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Episode 02: Hello Carlos!

Carlos, the aspiring chef, shows up out of the blue - but he might help save the café.

Do the Preparation task first. Then listen to the audio. Next go to each Task and do the activity. If you need help, you can read the Transcript at any time.

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Language level

Intermediate: B1
Pre-intermediate: A2

Comments

Hello
In previous episodes Sarah was looking for a flat. Now she has found one.
I'm currently listening to a video about buying houses in Great Britain. There are some differences between renting a house in Germany and in Great Britain, so I write about it here:
Most British people try to buy a property and only a few are happy with their rented flats. They often rent their flats for a short period of time and the quality is in most cases really bad. The tenants are not much protected by the law. If you have a contract for one year, and you buy furniture and the landord doesn't extend the contract you must think what you can do with the furniture you bought.
Bye

Hello LearnEnglish team !
Sarah said " I want to keep this café open ". Why not " openning " ?
Thanks a lot for helping me !

Hello PhuongHoang

The verb 'keep' can be followed by 'something' and some adjectives, such as 'open', 'quiet', 'clean', etc.

All the best

Kirk

The LearnEnglish Team

Hi team! I have two doubts about an expression, could you help me to understand the sentence bellow?

"I couldn’t help overhearing your conversation" by Carlos.

I can understand what it means in the context (i guess), but the verbs used for that doesn't make sense to me because of "help". I mean, I know we can't traslate word for word and waiting for the same meaning because there are many words and verbs which make sense when they are together but in this sentence I can't find any relation between them. Shouldn't we say: "I can't avoid overhearing"? help is like "avoid"?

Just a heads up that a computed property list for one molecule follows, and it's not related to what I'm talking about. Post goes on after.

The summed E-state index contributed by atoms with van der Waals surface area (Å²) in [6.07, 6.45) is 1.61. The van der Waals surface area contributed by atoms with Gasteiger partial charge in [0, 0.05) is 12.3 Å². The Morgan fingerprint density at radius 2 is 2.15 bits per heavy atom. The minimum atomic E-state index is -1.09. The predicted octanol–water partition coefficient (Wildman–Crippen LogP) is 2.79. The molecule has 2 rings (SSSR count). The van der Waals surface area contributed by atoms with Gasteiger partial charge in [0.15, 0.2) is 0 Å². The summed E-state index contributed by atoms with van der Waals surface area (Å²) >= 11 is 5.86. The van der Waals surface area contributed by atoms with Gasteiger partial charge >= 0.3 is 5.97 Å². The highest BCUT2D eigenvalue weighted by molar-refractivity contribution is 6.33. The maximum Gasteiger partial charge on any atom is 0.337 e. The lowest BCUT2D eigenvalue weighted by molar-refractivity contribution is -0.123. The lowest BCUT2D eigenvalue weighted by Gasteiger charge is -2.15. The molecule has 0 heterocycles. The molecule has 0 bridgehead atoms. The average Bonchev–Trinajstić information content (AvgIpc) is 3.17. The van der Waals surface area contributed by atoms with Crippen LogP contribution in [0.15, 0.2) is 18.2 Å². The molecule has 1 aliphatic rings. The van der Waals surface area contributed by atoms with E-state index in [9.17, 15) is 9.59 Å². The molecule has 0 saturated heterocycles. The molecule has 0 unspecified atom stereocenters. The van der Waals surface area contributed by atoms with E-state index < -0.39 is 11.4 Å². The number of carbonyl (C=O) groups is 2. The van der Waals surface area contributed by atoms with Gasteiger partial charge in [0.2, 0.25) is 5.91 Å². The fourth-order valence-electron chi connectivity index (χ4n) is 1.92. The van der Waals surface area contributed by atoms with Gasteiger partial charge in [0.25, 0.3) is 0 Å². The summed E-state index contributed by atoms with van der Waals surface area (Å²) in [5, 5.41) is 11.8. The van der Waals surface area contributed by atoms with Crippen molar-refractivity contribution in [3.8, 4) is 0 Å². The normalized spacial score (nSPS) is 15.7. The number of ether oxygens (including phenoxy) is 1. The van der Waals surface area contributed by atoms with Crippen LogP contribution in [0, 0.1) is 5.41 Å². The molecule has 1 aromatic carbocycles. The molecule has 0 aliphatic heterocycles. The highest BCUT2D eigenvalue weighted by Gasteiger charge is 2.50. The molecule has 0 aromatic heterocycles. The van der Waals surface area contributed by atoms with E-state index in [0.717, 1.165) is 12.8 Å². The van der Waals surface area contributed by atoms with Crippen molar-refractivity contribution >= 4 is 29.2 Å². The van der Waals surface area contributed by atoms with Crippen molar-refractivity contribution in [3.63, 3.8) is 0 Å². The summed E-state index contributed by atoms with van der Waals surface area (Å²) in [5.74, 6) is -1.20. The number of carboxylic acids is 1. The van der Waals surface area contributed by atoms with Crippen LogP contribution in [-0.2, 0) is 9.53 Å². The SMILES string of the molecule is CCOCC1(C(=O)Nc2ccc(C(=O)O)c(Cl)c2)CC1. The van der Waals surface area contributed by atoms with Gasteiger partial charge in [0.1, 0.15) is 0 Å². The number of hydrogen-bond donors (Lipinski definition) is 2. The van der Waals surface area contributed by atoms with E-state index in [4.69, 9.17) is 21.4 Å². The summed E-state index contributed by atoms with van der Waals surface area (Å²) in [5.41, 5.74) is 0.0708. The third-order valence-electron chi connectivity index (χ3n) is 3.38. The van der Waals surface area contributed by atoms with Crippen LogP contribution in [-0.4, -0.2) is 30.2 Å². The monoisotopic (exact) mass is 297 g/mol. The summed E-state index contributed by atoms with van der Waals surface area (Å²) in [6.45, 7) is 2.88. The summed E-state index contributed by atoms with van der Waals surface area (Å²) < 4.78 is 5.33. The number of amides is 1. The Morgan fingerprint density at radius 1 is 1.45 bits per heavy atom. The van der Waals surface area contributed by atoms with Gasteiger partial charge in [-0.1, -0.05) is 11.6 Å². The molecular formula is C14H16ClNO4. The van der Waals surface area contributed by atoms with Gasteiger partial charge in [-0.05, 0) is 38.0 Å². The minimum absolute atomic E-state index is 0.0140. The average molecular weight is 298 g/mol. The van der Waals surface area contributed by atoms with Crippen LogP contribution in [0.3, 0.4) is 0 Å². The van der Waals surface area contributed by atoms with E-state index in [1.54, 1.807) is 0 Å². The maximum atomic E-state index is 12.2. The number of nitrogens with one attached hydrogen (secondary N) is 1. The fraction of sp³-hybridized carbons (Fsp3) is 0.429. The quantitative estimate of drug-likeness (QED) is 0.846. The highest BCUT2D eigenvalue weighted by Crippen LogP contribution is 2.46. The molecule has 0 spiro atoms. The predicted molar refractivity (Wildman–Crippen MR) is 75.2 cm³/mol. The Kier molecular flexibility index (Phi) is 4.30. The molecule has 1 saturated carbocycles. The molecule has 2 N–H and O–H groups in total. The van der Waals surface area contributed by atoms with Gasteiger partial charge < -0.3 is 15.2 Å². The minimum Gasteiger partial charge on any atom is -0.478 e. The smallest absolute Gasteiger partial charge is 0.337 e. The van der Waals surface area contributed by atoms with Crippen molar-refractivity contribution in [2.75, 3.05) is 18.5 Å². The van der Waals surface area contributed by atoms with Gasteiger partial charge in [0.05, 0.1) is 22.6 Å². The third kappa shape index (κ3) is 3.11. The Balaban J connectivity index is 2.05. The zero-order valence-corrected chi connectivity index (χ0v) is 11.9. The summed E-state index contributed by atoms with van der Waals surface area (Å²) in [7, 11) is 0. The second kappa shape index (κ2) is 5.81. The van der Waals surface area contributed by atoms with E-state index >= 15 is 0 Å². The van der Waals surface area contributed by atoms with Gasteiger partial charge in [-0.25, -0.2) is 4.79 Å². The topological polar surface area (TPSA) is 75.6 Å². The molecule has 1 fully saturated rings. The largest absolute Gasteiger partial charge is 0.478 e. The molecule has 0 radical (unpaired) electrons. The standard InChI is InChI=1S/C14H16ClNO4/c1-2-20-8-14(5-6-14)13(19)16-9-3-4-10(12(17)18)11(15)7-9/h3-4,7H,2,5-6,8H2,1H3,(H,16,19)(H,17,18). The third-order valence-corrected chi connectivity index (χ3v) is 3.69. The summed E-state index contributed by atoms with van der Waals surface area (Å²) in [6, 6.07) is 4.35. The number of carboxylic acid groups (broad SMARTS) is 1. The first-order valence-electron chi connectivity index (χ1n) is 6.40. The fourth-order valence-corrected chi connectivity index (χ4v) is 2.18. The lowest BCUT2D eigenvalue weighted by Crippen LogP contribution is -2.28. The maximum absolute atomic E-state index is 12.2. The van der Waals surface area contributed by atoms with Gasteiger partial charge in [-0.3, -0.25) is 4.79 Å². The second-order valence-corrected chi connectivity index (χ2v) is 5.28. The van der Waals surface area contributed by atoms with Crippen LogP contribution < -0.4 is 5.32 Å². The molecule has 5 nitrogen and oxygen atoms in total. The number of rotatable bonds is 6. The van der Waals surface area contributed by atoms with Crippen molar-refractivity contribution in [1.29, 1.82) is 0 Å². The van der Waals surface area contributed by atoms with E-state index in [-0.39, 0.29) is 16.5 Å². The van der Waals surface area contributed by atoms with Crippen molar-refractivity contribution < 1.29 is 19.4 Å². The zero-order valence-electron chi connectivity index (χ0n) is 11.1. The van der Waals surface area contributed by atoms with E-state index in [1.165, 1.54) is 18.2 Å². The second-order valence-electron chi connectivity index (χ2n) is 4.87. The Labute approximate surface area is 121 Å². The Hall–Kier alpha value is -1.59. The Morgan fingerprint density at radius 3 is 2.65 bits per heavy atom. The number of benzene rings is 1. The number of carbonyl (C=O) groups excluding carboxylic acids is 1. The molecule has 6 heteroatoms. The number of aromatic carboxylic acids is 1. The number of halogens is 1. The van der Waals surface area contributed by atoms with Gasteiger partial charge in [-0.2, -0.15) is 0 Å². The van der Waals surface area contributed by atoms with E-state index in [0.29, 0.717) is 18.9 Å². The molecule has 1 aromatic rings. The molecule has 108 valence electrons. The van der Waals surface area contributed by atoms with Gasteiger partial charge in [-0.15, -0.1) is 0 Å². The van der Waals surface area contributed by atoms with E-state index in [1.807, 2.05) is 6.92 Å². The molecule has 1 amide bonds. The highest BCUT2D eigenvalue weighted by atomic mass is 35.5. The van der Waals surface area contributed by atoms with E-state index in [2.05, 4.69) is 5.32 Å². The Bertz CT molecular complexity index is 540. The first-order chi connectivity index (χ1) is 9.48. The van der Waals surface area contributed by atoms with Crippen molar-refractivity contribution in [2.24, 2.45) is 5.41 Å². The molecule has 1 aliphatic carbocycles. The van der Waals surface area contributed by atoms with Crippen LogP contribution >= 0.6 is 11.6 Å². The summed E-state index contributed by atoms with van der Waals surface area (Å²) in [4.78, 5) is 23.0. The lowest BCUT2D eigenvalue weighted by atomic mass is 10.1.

the other one is that we use "help" followed by a to + infinitive or a bar infinitive but particularly in this sentence there are three verbs in a row "could (modal)" "help" and "overhear in its progressive form". So, can I use this estructure to make similar sentences?, like:
"I couldn’t help running" (If you're scared for example),
"I couldn’t help laughing" (if something is funny) or
"I couldn’t help arguing" (if something is bothering you).
that's it . Thanks for your help and kindness. regards!

Hello Joel-0505

Yes, the idea in Spanish here is 'no poder evitarlo'. You could say 'not avoid', but it would sound a little strange; I'd recommend you try to learn 'can't help' instead.

The three sentences you ask about at the end are all correct and are good examples of how this structure is used. By the way, you can see a definition and more examples of this use of 'help' by following the link and scrolling down the page to the 'STOP YOURSELF'.

All the best

Kirk

The LearnEnglish Team

Thanks for the activity!!.

DearTeam ,I know my confusion is because I'm unwittingly affected by the Greek structure.After your kind reply, my confusion seems to move about the existence, the use , and the meaning of the two successive verbs ''help save''.I could understand something like:1)''he might save the cafe'',2) ''he might help the cafe'',3)''he might help and save the cafe'',4)''he might help his friends (to)save(them) the cafe'', or ''he might help the cafe to be saved'',but not ''he might help save the cafe''.Could you explain me ,please?

Hello nikoslado
There are many verbs that can be combined. When this happens, the second verb can go in several different forms, e.g.:
- I enjoy swimming. ('swimming' = an -ing form)
- I want to swim. ('to swim' = a to+infinitive)
- They made me swim. ('swim' = a bare infinitive)
In each of these cases, it's the first verb that determines the form of the second verb. In other words, 'enjoy' is followed by an -ing form, 'want' is followed by a to+infinitive and 'made' is followed by a noun object and a bare infinitive.
There are some verbs that can be followed more than one kind of form. The verb 'help' can be followed by a to+infinitive or a bare infinitive. So you could say 'He is helping save the café' or 'He is helping to save the café' -- both forms are correct.
Does that help you make sense of it?
Best wishes
Kirk
The LearnEnglish Team

I like canelé!
(^Q^)_皿__

Dear Team,
I' ve got a query in this headline sentence:''.....but he might help save the cafe.'' The verb ''save''- from what I' ve already searched- never has a passive meaning, but only an active one. So, how is the structure here?Is there any Anglicism? Because I realise that the meaning is that Fadi can help the cafe to be saved.
Thanks a lot for your kindness.
Nikos

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